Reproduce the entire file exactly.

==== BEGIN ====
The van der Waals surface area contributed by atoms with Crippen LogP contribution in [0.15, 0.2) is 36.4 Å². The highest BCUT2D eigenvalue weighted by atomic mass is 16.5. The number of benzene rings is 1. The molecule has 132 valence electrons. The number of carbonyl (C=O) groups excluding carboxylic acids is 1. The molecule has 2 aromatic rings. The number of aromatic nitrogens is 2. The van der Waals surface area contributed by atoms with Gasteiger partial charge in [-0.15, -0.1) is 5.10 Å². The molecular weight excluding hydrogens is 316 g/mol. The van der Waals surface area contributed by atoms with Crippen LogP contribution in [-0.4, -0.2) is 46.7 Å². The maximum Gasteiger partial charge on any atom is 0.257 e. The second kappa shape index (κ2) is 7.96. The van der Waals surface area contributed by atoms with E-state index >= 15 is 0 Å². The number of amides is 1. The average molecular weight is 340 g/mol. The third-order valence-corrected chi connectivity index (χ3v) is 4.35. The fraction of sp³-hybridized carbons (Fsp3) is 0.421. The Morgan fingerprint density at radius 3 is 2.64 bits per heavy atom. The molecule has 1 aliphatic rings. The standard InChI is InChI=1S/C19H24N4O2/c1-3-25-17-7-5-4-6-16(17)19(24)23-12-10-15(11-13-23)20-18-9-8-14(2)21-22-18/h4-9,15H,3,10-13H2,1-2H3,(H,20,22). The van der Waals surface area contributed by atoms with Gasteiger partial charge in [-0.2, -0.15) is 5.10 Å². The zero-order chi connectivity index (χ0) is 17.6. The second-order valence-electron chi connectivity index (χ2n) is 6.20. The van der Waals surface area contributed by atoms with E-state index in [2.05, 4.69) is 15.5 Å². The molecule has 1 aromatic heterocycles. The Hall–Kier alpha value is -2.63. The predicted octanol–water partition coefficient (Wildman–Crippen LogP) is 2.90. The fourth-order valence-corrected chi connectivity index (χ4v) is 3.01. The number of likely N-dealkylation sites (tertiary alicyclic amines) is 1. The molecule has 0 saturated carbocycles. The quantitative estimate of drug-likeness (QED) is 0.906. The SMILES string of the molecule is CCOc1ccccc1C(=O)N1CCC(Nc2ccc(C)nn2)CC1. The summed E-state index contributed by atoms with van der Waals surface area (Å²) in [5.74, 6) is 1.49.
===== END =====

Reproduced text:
The van der Waals surface area contributed by atoms with Crippen LogP contribution in [0.15, 0.2) is 36.4 Å². The highest BCUT2D eigenvalue weighted by atomic mass is 16.5. The number of benzene rings is 1. The molecule has 132 valence electrons. The number of carbonyl (C=O) groups excluding carboxylic acids is 1. The molecule has 2 aromatic rings. The number of aromatic nitrogens is 2. The van der Waals surface area contributed by atoms with Gasteiger partial charge in [-0.15, -0.1) is 5.10 Å². The molecular weight excluding hydrogens is 316 g/mol. The van der Waals surface area contributed by atoms with Crippen LogP contribution in [-0.4, -0.2) is 46.7 Å². The maximum Gasteiger partial charge on any atom is 0.257 e. The second kappa shape index (κ2) is 7.96. The van der Waals surface area contributed by atoms with E-state index >= 15 is 0 Å². The number of amides is 1. The average molecular weight is 340 g/mol. The third-order valence-corrected chi connectivity index (χ3v) is 4.35. The fraction of sp³-hybridized carbons (Fsp3) is 0.421. The Morgan fingerprint density at radius 3 is 2.64 bits per heavy atom. The molecule has 1 aliphatic rings. The standard InChI is InChI=1S/C19H24N4O2/c1-3-25-17-7-5-4-6-16(17)19(24)23-12-10-15(11-13-23)20-18-9-8-14(2)21-22-18/h4-9,15H,3,10-13H2,1-2H3,(H,20,22). The van der Waals surface area contributed by atoms with Gasteiger partial charge in [-0.2, -0.15) is 5.10 Å². The zero-order chi connectivity index (χ0) is 17.6. The second-order valence-electron chi connectivity index (χ2n) is 6.20. The van der Waals surface area contributed by atoms with E-state index in [2.05, 4.69) is 15.5 Å². The molecule has 1 aromatic heterocycles. The Hall–Kier alpha value is -2.63. The predicted octanol–water partition coefficient (Wildman–Crippen LogP) is 2.90. The fourth-order valence-corrected chi connectivity index (χ4v) is 3.01. The number of likely N-dealkylation sites (tertiary alicyclic amines) is 1. The molecule has 0 saturated carbocycles. The quantitative estimate of drug-likeness (QED) is 0.906. The SMILES string of the molecule is CCOc1ccccc1C(=O)N1CCC(Nc2ccc(C)nn2)CC1. The summed E-state index contributed by atoms with van der Waals surface area (Å²) in [5.74, 6) is 1.49.